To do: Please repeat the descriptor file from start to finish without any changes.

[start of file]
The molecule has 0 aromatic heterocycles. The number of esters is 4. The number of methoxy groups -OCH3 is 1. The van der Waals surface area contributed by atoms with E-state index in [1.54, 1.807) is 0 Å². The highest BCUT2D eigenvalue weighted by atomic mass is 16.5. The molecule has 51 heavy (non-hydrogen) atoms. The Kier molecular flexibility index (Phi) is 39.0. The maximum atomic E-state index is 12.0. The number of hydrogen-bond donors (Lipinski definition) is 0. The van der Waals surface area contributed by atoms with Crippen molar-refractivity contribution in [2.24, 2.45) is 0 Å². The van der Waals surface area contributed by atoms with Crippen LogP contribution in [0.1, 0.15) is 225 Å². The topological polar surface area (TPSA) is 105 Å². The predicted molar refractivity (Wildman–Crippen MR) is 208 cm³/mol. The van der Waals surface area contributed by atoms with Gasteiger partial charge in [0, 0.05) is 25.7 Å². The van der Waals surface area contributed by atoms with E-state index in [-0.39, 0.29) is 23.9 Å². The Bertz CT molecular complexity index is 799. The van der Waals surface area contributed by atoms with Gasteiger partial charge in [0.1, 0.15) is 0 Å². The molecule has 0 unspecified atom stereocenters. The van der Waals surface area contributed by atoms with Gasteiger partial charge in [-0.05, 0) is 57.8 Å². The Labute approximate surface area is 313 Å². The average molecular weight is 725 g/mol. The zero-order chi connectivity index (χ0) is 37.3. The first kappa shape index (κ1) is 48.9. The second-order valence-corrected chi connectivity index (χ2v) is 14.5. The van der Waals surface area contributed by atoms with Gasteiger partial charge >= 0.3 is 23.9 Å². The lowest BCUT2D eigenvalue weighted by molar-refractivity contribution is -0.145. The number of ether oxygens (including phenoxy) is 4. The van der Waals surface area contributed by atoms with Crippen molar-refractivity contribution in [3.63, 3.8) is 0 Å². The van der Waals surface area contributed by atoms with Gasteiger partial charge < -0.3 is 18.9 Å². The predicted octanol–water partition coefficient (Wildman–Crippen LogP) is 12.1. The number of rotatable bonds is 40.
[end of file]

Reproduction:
The molecule has 0 aromatic heterocycles. The number of esters is 4. The number of methoxy groups -OCH3 is 1. The van der Waals surface area contributed by atoms with E-state index in [1.54, 1.807) is 0 Å². The highest BCUT2D eigenvalue weighted by atomic mass is 16.5. The molecule has 51 heavy (non-hydrogen) atoms. The Kier molecular flexibility index (Phi) is 39.0. The maximum atomic E-state index is 12.0. The number of hydrogen-bond donors (Lipinski definition) is 0. The van der Waals surface area contributed by atoms with Crippen molar-refractivity contribution in [2.24, 2.45) is 0 Å². The van der Waals surface area contributed by atoms with Crippen LogP contribution in [0.1, 0.15) is 225 Å². The topological polar surface area (TPSA) is 105 Å². The predicted molar refractivity (Wildman–Crippen MR) is 208 cm³/mol. The van der Waals surface area contributed by atoms with Gasteiger partial charge in [0, 0.05) is 25.7 Å². The van der Waals surface area contributed by atoms with E-state index in [-0.39, 0.29) is 23.9 Å². The Bertz CT molecular complexity index is 799. The van der Waals surface area contributed by atoms with Gasteiger partial charge in [0.1, 0.15) is 0 Å². The molecule has 0 unspecified atom stereocenters. The van der Waals surface area contributed by atoms with Gasteiger partial charge in [-0.05, 0) is 57.8 Å². The Labute approximate surface area is 313 Å². The average molecular weight is 725 g/mol. The zero-order chi connectivity index (χ0) is 37.3. The first kappa shape index (κ1) is 48.9. The second-order valence-corrected chi connectivity index (χ2v) is 14.5. The van der Waals surface area contributed by atoms with Gasteiger partial charge >= 0.3 is 23.9 Å². The lowest BCUT2D eigenvalue weighted by molar-refractivity contribution is -0.145. The number of ether oxygens (including phenoxy) is 4. The van der Waals surface area contributed by atoms with Crippen molar-refractivity contribution in [3.63, 3.8) is 0 Å². The van der Waals surface area contributed by atoms with Gasteiger partial charge < -0.3 is 18.9 Å². The predicted octanol–water partition coefficient (Wildman–Crippen LogP) is 12.1. The number of rotatable bonds is 40.